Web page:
The NextGen Consortium announced the launch of reusable cup pilots in local cafes in the City of San Francisco and City of Palo Alto, California. The local cafes have joined the Consortium’s efforts to advance reusable, recyclable and/or compostable cup solutions in select pilots.
NextGen Consortium is a multi-year consortium that addresses single-use food packaging waste globally by advancing the design, commercialization and recovery of food packaging alternatives.
It is managed by New York-based investment firm Closed Loop Partners’ Center for the Circular Economy. Starbucks and McDonald’s are founding partners. Coca-Cola, Yum! Brands, Nestlé and Wendy’s are supporting partners.
The World Wildlife Fund is the advisory partner and global design firm IDEO as the innovation partner for the consortium. IDEO is assisting in designing and running the pilots in the San Francisco Bay Area.
New York City-based Center for the Circular Economy is a collaboration center for innovators to commercialize products, services and technologies that are leading the transition from waste economy to a restorative one in which materials are shared, re-used, and continuously cycled.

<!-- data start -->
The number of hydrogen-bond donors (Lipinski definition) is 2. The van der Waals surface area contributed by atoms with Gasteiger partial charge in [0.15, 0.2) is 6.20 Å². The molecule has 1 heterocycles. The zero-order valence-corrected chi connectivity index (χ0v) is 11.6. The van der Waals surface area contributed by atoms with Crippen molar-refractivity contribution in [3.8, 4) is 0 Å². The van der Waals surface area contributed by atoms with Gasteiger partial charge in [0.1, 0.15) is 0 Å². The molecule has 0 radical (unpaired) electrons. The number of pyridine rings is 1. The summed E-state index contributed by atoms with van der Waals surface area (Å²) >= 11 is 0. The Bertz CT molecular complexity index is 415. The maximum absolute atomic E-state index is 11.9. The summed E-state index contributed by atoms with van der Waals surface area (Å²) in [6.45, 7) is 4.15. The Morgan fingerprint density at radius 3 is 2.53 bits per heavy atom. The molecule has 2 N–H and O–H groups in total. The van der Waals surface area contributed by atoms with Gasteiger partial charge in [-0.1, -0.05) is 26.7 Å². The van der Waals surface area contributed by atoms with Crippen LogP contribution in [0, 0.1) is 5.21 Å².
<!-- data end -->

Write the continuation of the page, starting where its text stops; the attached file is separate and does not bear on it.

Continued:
The consortium launched the NextGen Cup Challenge in 2018, seeking to identify and commercialize existing and future solutions for the single-use, hot and cold fiber cup system. It aimed to push the boundaries of sustainable design and material innovation to solve a prevalent global waste issue.
Two of the 12 NextGen Cup Challenge winners – CupClub and Muuse – will pilot their respective “smart” reusable cup systems in open environments across clusters of local cafes on a rolling basis over the coming weeks.
The Challenge narrowed nearly 500 submissions from over 50 countries down to 12 winners, who were eligible to receive a portion of funding up to $1 million. The 12 winning solutions have the potential to turn the 250 billion fiber to-go cups used annually from waste into a valuable material in the recycling system.
Two other NextGen Cup Challenge winners – Footprint LLC and PTT MCC Biochem Co. Ltd. – will also begin pilots in March in cafes in Oakland, testing their single-use cup solutions. These ensure that the valuable materials in cups are kept in circulation and out of landfills and the natural environment.
These pilots build on the NextGen Consortium’s work to advance the development of new, alternative cup solutions.
These solutions will also need to be cost-competitive, integrate smoothly across diverse operations and technology platforms, minimize operational disruption, and have a positive impact on the environment.
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